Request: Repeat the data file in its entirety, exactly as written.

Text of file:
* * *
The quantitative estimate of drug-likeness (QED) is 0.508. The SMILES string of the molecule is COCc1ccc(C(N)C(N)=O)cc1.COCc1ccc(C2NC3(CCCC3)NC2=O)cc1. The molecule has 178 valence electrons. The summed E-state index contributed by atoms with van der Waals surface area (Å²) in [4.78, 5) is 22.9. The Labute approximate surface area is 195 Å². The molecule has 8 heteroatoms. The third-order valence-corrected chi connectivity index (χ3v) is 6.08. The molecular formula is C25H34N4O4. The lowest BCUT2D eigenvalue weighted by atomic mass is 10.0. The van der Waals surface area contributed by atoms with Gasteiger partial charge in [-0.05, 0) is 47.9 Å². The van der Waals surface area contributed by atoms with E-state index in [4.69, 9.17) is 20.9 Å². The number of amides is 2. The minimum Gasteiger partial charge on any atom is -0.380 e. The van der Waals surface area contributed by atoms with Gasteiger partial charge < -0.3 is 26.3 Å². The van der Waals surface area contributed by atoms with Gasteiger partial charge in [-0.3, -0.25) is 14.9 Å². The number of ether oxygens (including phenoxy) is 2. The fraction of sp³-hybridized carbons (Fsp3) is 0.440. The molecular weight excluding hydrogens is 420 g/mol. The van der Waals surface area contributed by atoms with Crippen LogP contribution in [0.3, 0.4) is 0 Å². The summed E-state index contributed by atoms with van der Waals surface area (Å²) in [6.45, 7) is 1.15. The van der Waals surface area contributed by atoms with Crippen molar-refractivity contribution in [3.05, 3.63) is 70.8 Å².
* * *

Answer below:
The quantitative estimate of drug-likeness (QED) is 0.508. The SMILES string of the molecule is COCc1ccc(C(N)C(N)=O)cc1.COCc1ccc(C2NC3(CCCC3)NC2=O)cc1. The molecule has 178 valence electrons. The summed E-state index contributed by atoms with van der Waals surface area (Å²) in [4.78, 5) is 22.9. The Labute approximate surface area is 195 Å². The molecule has 8 heteroatoms. The third-order valence-corrected chi connectivity index (χ3v) is 6.08. The molecular formula is C25H34N4O4. The lowest BCUT2D eigenvalue weighted by atomic mass is 10.0. The van der Waals surface area contributed by atoms with Gasteiger partial charge in [-0.05, 0) is 47.9 Å². The van der Waals surface area contributed by atoms with E-state index in [4.69, 9.17) is 20.9 Å². The number of amides is 2. The minimum Gasteiger partial charge on any atom is -0.380 e. The van der Waals surface area contributed by atoms with Gasteiger partial charge < -0.3 is 26.3 Å². The van der Waals surface area contributed by atoms with Gasteiger partial charge in [-0.3, -0.25) is 14.9 Å². The number of ether oxygens (including phenoxy) is 2. The fraction of sp³-hybridized carbons (Fsp3) is 0.440. The molecular weight excluding hydrogens is 420 g/mol. The van der Waals surface area contributed by atoms with Crippen LogP contribution in [0.3, 0.4) is 0 Å². The summed E-state index contributed by atoms with van der Waals surface area (Å²) in [6.45, 7) is 1.15. The van der Waals surface area contributed by atoms with Crippen molar-refractivity contribution in [3.05, 3.63) is 70.8 Å².